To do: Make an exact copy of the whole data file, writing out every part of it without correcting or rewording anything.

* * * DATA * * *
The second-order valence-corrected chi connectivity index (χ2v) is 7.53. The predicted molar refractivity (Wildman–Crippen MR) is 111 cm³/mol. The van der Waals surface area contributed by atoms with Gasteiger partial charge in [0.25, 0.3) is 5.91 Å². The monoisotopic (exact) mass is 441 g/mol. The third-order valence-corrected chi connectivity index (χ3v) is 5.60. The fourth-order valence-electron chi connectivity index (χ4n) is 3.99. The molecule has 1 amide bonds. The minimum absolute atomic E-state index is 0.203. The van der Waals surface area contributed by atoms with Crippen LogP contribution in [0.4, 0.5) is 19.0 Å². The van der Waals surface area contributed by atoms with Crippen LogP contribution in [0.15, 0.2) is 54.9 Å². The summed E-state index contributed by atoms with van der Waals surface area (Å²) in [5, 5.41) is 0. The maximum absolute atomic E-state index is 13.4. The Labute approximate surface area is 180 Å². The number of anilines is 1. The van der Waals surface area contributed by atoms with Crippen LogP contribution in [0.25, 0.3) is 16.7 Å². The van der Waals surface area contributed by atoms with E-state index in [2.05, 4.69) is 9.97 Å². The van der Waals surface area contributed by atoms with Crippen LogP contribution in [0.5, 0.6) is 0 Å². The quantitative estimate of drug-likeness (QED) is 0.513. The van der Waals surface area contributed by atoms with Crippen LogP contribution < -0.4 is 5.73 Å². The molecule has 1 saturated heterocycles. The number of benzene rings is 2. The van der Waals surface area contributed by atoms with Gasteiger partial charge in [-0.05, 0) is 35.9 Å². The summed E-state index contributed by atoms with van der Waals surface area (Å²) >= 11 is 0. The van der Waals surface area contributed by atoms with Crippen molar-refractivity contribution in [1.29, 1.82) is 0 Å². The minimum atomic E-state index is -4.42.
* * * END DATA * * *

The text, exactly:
The second-order valence-corrected chi connectivity index (χ2v) is 7.53. The predicted molar refractivity (Wildman–Crippen MR) is 111 cm³/mol. The van der Waals surface area contributed by atoms with Gasteiger partial charge in [0.25, 0.3) is 5.91 Å². The monoisotopic (exact) mass is 441 g/mol. The third-order valence-corrected chi connectivity index (χ3v) is 5.60. The fourth-order valence-electron chi connectivity index (χ4n) is 3.99. The molecule has 1 amide bonds. The minimum absolute atomic E-state index is 0.203. The van der Waals surface area contributed by atoms with Crippen LogP contribution in [0.4, 0.5) is 19.0 Å². The van der Waals surface area contributed by atoms with Crippen LogP contribution in [0.15, 0.2) is 54.9 Å². The summed E-state index contributed by atoms with van der Waals surface area (Å²) in [5, 5.41) is 0. The maximum absolute atomic E-state index is 13.4. The Labute approximate surface area is 180 Å². The number of anilines is 1. The van der Waals surface area contributed by atoms with Crippen LogP contribution in [0.25, 0.3) is 16.7 Å². The van der Waals surface area contributed by atoms with E-state index in [2.05, 4.69) is 9.97 Å². The van der Waals surface area contributed by atoms with Crippen LogP contribution in [0.5, 0.6) is 0 Å². The quantitative estimate of drug-likeness (QED) is 0.513. The van der Waals surface area contributed by atoms with Crippen LogP contribution < -0.4 is 5.73 Å². The molecule has 1 saturated heterocycles. The number of benzene rings is 2. The van der Waals surface area contributed by atoms with Gasteiger partial charge in [-0.05, 0) is 35.9 Å². The summed E-state index contributed by atoms with van der Waals surface area (Å²) >= 11 is 0. The van der Waals surface area contributed by atoms with Crippen molar-refractivity contribution in [1.29, 1.82) is 0 Å². The minimum atomic E-state index is -4.42.